Meet the PA Locals Making a Difference With Meals on Wheels


For 10 years, two KenCrest Community-Based Services individuals have volunteered with Meals on Wheels to get out into their community.

By Sydney Kerelo

In 2012, 15- and 16-year-old Zach and Jimmy joined KenCrest's ACES Program while attending Norristown High School to get involved with Community-Based Services within their neighborhoods. Their first assignment was to help deliver food to neighboring communities through Meals on Wheels. They would wake up early every Saturday, load up the Meals on Wheels van, and set off on their route, ensuring that each senior received a warm meal and a friendly smile. Almost 11 years later, the dynamic duo continues volunteering with the organization through KenCrest's Community-Based Services Meaningful Day program.

"They're both very active and didn't want to be cooped up in a day program all day," says KenCrest's Meaningful Day Coordinator, Joan Prinzivalli. "So they joined the community program at KenCrest so they could be out and about. They're both nonverbal but capable of doing anything they set their minds to. And you can clearly see how much they enjoy making relationships with the people they visit and giving back to the community." The 'Meaningful Day' program at KenCrest is designed to provide individuals with disabilities like Zach and Jimmy with opportunities to engage with their community, pursue their interests, and develop their skills, fostering a sense of purpose and fulfillment in their daily lives.

At the time, KenCrest's ACES program—Alternative Careers Education Supports Program (ACES)—provided school districts with third-party support designed for people in the 18-21 age range looking to transition to the next stage in their lives. The program combines classroom activities focused on job readiness with various community-based options, like volunteering.

Zach and Jimmy were very young to participate in the program, but both parents advocated strongly for them because they knew how much they wanted to give back to their communities.

Once the duo graduated from Norristown High School, they transitioned into KenCrest's Community-Based Meaningful Day program, where Community Connection Coaches partner with individuals and encourage them to participate in hobbies, classes, events, or outings that interest them. These coaches provide guidance, support, and advocacy, helping individuals like Zach and Jimmy navigate their communities and pursue their interests. Zach and Jimmy chose to continue volunteering with Meals on Wheels—an organization that has been delivering meals to senior neighbors in the Philadelphia area since 1954.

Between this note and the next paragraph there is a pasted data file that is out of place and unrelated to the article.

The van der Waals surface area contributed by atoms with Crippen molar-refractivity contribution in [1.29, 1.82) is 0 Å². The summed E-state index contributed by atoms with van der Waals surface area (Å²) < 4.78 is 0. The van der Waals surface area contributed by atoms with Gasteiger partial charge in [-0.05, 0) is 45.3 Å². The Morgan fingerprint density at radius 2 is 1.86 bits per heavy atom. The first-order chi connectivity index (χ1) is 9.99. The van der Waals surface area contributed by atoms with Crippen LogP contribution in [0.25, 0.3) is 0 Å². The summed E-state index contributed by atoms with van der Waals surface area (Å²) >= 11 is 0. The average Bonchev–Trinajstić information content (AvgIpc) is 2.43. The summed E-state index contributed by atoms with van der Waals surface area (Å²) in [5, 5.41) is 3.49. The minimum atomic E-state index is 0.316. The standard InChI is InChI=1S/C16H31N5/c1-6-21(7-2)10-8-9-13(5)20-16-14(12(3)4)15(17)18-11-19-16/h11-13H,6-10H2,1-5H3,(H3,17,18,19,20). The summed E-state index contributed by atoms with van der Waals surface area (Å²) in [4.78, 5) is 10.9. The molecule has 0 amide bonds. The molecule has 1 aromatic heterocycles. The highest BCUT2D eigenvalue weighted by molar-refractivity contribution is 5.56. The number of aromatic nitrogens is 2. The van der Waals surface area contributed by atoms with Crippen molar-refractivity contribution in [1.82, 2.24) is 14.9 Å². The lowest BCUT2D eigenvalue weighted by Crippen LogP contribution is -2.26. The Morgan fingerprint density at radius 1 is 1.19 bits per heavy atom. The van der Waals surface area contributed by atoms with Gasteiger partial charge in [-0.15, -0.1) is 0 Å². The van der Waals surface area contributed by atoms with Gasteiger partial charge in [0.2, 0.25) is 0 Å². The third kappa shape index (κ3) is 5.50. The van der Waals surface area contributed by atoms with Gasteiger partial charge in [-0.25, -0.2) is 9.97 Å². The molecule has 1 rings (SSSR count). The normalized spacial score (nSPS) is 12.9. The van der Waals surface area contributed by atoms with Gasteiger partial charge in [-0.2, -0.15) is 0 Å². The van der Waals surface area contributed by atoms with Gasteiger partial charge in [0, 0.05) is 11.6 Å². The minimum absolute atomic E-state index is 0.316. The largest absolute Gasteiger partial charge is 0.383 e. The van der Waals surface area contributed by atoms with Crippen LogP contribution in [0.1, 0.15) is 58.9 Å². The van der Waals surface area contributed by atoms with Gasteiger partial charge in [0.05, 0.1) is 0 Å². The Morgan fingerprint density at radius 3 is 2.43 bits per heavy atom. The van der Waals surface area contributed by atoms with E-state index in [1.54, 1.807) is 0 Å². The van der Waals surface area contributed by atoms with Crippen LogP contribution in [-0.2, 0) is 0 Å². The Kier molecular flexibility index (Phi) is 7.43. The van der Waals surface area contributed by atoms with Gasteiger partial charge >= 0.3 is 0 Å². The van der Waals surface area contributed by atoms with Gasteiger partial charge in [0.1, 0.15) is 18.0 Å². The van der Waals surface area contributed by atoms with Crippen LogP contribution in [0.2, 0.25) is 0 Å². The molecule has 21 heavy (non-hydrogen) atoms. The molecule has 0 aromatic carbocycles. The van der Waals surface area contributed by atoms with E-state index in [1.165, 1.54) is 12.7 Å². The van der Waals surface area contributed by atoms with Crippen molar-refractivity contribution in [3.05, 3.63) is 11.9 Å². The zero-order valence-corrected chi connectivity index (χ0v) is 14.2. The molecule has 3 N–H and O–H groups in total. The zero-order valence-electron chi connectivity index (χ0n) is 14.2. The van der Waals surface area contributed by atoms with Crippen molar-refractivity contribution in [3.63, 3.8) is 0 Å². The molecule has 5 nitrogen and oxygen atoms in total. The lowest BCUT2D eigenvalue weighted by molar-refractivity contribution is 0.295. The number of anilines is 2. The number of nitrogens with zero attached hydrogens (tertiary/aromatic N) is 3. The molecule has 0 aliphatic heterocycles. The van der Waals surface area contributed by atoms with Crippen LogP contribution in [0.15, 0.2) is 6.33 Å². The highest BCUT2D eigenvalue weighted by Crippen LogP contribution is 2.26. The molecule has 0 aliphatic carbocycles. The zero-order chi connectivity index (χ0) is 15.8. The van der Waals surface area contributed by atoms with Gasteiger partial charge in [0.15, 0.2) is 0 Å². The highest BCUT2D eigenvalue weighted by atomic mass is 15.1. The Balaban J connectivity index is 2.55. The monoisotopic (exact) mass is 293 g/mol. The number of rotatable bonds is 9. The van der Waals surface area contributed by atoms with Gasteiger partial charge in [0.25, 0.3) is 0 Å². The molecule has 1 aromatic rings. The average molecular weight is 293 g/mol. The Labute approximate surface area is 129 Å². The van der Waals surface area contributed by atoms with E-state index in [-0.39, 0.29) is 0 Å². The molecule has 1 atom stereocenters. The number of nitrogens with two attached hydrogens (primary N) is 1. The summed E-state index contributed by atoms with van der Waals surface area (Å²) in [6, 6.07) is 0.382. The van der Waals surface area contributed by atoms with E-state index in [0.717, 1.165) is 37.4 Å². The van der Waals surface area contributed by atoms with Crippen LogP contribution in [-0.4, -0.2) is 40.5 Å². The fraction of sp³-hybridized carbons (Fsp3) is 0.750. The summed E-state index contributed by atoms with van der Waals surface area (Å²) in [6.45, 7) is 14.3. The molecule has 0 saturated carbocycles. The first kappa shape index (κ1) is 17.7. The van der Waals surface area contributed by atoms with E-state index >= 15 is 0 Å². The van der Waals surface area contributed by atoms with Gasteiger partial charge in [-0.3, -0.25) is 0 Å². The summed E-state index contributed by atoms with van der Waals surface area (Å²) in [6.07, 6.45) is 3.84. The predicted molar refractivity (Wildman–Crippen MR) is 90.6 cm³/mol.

Jimmy and Zach // Photo courtesy of Joan Prinzivalli
Jimmy and Zach // Photo courtesy of Joan Prinzivalli
Zach and Jimmy // Photo courtesy of Joan Prinzivalli

After graduation, Zach and Jimmy transitioned from working with Prinzivalli to working with a Community Connection Coach from the Community-Based services program.

Chris Owens started working at KenCrest 10 years ago as a Community Connection Coach and has worked with Zach and Jimmy since the beginning, helping to keep the duo together. His dedication and support have been instrumental in their growth and success.

"Both of them have grown significantly since starting," says Owens. "Jimmy is very eager, and at first, he would drag his feet getting out of the van and was uncomfortable going up to people's doors. But now, Jimmy jumps out of the van, gladly grabs the meals, and goes up to the doors; he's been way more accepting. And Zach is the same way; he knows what to do and will do it proudly. They look at each other and help each other out. Their confidence has soared, and they've become more independent and self-assured, all thanks to their volunteer work with Meals on Wheels."

Owens takes a group of two to four people with him to volunteer throughout the week. He covers a different area daily, including Pottsgrove, Pottstown, Sanatoga, and Stowe. Plus, he partners with other individuals to volunteer at Operation 143, a Pennsylvania-based non-profit that helps students experiencing childhood hunger by delivering bags filled with nonperishable items, like tuna, fruit cups, spaghettiOs, etc.

"Volunteering is good for the people we support to be in the community," says Owens. "It kind of forces the people we support to go out and converse with people in the community. Even those who are nonverbal smile and wave, doing something they normally wouldn't do. And the seniors love them; they don't see them as individuals with disabilities but as nice smiling faces. The seniors eagerly await their visits, cherishing the warm meals and the even warmer company that Zach and Jimmy provide."